Last week there was a significant amount of internet outcry over a post by Alyssa Bereznak about two dates she went on with Jon Finkel, a former Magic: The Gathering world champion. Bereznak called him out by name, and made clear that she had no interest in dating him because he was a former MTG world champion who still played the game. She also did more than that, and it’s the more that I’m looking at in this post—that, and how a defense of Bereznak by Sady Doyle at Tiger Beatdown misses the point and perpetuates the core problem with the original post. [more...]
Google+ has come under fire recently for banning users who don’t have usernames conforming to the service’s rules about what usernames should be like. Google’s policies on the matter are wrong, and the reasons why they’re wrong, as well as the potential implications of their policy, are important. [more...]
I mean the various incidents of unrest in England earlier this week. The reference is not to the Watchmen character, but to the blots, because from what I can tell every commentator (I include myself here) is seeing in the events a confirmation of their already-existing political beliefs. That’s not unique to this particular issue, but it strikes me as a particularly egregious example of the phenomenon. [more...]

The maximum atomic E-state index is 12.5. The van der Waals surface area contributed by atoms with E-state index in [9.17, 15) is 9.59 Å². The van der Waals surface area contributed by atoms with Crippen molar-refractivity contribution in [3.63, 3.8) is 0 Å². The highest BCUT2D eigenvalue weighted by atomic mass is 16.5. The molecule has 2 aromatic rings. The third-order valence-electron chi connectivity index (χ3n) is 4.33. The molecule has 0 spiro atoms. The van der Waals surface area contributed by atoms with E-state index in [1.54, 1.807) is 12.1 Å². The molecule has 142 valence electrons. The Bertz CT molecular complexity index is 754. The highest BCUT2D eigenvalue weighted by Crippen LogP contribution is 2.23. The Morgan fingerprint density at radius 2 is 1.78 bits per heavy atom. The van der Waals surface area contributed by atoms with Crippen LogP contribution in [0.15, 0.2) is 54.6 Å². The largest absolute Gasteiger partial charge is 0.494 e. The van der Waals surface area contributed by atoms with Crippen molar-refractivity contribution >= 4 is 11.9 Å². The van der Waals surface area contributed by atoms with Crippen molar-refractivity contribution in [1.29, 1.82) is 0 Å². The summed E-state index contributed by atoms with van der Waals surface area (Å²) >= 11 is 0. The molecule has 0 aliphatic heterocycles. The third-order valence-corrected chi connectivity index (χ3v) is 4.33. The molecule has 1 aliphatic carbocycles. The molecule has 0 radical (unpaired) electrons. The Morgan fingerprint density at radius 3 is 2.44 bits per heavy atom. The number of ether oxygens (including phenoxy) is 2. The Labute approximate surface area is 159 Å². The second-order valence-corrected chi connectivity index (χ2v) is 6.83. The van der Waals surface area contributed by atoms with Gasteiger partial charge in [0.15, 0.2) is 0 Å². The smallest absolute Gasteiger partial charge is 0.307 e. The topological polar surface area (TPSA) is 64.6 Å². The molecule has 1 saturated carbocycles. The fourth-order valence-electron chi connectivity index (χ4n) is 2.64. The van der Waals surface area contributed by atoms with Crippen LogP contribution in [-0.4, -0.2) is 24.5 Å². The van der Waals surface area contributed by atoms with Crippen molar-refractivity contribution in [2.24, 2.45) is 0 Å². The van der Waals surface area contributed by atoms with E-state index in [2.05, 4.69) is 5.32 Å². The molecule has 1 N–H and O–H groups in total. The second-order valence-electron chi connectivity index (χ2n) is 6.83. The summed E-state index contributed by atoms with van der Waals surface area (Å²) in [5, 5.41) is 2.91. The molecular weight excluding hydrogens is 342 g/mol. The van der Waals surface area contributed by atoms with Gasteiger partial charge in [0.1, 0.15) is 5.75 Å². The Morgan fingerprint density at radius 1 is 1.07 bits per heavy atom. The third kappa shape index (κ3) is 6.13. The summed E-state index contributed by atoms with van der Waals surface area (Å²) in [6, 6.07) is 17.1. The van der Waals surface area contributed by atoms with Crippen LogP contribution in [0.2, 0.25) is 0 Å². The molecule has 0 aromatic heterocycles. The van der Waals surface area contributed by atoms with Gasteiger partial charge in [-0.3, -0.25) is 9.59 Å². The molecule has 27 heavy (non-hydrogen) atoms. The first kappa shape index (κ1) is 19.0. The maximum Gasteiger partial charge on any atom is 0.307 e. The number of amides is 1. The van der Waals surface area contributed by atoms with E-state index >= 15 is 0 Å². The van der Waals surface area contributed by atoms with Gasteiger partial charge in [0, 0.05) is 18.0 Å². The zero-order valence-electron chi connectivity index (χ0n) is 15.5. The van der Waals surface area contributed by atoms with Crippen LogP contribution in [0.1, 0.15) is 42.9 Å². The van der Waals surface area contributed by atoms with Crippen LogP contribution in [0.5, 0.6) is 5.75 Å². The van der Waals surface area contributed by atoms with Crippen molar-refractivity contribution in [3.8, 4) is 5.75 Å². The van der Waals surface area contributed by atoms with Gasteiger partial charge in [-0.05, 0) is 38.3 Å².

Personally, I don’t think Turing would have been too impressed; also, could your thinking the bot is human in a case like this be considered a test failure on your part? That brings up one of my favorite rhetorical questions: “what do we do with humans who fail the Turing Test?”.
WHEREAS, hundreds of years have passed since it might have been excusable for any reasonable human to believe in the power of attempting to telepathically transmit thoughts to imaginary beings in the hope that these beings will alter conditions on Earth; and [more...]